At U-M, the term underrepresented minority is interpreted to include African Americans, Hispanic Americans and Native Americans.

Applications from women increased 7.8 percent from last year to 14,551. The number admitted fell by 8.2 percent, a figure that closely mirrors the percent reduction in overall admission offers. Of those admitted, 48.1 percent have paid the deposit, an increase of 2.1 percent. The composition of the class will remain the same. Last year at this time 50.6 percent of the projected incoming class was women; this year the percentage is 50.9 percent.

“We are disappointed with any loss of ethnic or gender diversity in our student body. We know from research and experience that all students benefit from the opportunity to meet, study and work with people from diverse backgrounds,” said Lester Monts, senior vice provost for academic affairs, senior counselor to the president for the arts, diversity and undergraduate affairs, and Arthur F. Thurnau Professor of Music.

“This year, as always, the dedicated staff of the Office of Undergraduate Admissions and the Office of Financial Aid worked hard to encourage all qualified students to apply, and when admitted, to enroll,” Monts said. “The recruitment cycle for next year has already begun. We anticipate our efforts will take us successfully through this transition period.”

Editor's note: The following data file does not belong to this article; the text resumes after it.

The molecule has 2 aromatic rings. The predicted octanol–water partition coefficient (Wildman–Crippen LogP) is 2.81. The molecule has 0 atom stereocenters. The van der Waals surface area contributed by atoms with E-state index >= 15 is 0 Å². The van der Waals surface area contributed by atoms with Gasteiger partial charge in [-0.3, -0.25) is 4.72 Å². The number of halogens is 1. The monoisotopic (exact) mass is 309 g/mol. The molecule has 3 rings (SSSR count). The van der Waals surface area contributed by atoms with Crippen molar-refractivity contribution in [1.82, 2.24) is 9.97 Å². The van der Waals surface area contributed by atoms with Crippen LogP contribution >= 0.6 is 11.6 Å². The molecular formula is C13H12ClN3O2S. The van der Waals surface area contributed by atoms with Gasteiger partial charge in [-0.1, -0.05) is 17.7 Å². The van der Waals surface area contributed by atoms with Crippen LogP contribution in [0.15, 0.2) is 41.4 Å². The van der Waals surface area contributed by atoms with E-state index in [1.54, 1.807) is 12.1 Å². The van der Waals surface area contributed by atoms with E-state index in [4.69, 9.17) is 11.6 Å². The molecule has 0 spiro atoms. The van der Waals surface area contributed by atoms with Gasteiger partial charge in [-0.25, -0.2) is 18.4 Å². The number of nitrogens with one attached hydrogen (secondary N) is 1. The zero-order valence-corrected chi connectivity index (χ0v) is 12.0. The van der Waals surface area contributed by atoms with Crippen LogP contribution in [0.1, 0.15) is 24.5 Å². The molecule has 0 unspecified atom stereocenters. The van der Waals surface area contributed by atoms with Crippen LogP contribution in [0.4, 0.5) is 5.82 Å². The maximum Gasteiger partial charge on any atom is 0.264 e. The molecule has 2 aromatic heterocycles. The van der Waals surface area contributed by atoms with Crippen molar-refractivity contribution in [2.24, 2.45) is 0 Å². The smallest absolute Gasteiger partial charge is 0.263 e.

Recruiting for next fall’s 2008 class began early in June 2007 with kick-off events that welcomed to campus prospective students from underrepresented Michigan neighborhoods and high schools.

The Office of Undergraduate Admissions uses the College Board’s geodemographic tool called Descriptor PLUS to identify high school clusters and neighborhoods that are underrepresented among the U-M student community. The office also hired additional staff to recruit students, and the admissions office in U-M’s Detroit Center expanded its weekend and evening hours of operation.

President Mary Sue Coleman and the University’s executive officers, along with staff, students and faculty, reached out personally to encourage admitted students to enroll. Coleman also met with Detroit area students and families at an admissions fair at Greater Grace Temple of Detroit.

U-M’s admissions review is a labor-intensive process, with admission officers reading each application individually. “Our holistic review process is labor-intensive,” Spencer said, “and allows us to assemble an outstanding freshman class, from varied backgrounds, that is intellectually dynamic, creative, and passionate about a variety of interests. I am confident that these students will thrive at the University; the entire community will benefit from their presence and unique contributions.”